Kaleidoscopic pattern of cells emerging
A recent letter to the editor of The New England Journal of Medicine exemplifies the types of problems to be anticipated and overcome in the latest war on cancer. Anti-CD19 chimeric antigen receptor transduced CTLO19 cells (“CAR T cells”) were used to successfully treat a myeloma patient. But the patient’s myeloma cells were 99.5% CD19 negative (not positive). Why did the treatment work?
The researchers from University Hospital in Cologne suggest that depleting CD19-positive memory B cells produced the dramatic benefit. Such B cells can promote the growth of CD17 negative myeloma. Thus, eliminating promoter B cells is helpful. A kaleidoscopic pattern of interacting immune and other cells regulating myeloma growth is thus emerging.
Fortunately, the Next-Generation Flow cytometry method, developed with the support of the Black Swan Research Initiative for MRD detection, can also be used to monitor the pattern of microenvironmental immune cells in the bone marrow. Such efforts are spawning a whole new field of “ImmunoOncology.”
Prevention and early detection
In another recent New York Times article, several experts debated important additional aspects of a “cancer moonshot” which are also already part of BSRI: early detection and prevention; molecular testing; patient data analyses (“big data” research), and empowerment of the treating clinician. From the perspective of global health care, prevention and early detection deserve a much more elevated priority. Preventing illness is the cost-effective route to balancing or stabilizing healthcare costs, not to mention avoiding the devastating impact of developing cancer.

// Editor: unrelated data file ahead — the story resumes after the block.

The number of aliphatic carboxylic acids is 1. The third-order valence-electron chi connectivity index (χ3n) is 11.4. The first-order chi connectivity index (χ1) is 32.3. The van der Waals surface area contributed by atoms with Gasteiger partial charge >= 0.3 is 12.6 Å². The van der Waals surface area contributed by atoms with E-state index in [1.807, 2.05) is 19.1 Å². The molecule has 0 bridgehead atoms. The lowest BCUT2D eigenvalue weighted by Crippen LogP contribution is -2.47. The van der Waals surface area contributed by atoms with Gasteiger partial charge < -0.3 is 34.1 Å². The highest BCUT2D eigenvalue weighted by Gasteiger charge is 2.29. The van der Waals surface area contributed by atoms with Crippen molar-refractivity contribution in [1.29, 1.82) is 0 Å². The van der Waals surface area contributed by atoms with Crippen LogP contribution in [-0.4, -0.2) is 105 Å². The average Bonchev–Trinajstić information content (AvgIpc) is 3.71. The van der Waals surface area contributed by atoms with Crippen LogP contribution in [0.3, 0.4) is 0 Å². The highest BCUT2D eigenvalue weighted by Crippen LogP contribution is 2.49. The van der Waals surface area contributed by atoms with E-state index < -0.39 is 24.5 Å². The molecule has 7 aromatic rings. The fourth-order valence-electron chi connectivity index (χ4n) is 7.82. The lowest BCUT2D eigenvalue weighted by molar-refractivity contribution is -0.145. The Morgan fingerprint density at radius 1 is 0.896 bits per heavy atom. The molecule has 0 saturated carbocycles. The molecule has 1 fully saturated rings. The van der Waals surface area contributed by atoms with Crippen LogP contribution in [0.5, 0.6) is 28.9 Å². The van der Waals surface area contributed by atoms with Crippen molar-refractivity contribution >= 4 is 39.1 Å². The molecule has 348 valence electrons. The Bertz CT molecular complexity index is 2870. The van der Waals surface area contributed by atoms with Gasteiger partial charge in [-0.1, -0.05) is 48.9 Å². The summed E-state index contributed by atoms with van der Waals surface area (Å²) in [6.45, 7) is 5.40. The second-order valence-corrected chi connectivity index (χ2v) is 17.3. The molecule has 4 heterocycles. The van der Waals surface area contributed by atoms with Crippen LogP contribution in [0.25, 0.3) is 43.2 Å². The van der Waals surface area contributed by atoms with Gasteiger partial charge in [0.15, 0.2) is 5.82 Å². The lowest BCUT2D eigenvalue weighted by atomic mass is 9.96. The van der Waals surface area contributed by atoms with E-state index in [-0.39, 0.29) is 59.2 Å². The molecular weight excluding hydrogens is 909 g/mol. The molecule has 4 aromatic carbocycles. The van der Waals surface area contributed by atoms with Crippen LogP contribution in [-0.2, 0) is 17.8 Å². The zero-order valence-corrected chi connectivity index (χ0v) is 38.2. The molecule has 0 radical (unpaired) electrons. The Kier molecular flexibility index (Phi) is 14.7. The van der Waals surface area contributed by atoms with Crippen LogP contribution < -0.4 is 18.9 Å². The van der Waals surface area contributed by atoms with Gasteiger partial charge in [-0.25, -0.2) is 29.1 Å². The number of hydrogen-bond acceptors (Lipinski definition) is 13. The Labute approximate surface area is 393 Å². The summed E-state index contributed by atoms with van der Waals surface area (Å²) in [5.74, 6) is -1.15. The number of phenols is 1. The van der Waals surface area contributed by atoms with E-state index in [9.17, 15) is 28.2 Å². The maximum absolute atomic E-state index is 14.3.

An exciting new BSRI-funded project is starting in Iceland, where patients will be screened at age 40 for MGUS (monoclonal gammopathy of undetermined significance) with the goal of early diagnosis and treatment: actually preventing patients from ever developing myeloma! Thus, multiple strategies can lead us to multiple areas of success.
As we know from such recent films as “The Martian” and “Gravity,” space missions can run into trouble and backup plans are required. That’s why we structured the BSRI to include both redundancy (i.e. multiple efforts to find best solutions) and contingency plans for better or alternate therapies to achieve sustained MRD negativity.
All of this is going to cost a lot of money. Thus, although we have enjoyed great success in funding our initial projects, much more funding is needed and is being sought!
So, a myeloma moonshot it is! We are off and running. We have lift-off and are hoping that as we move in for a landing, it will become more and more clear that curing myeloma is and was indeed a very tangible goal within our reach.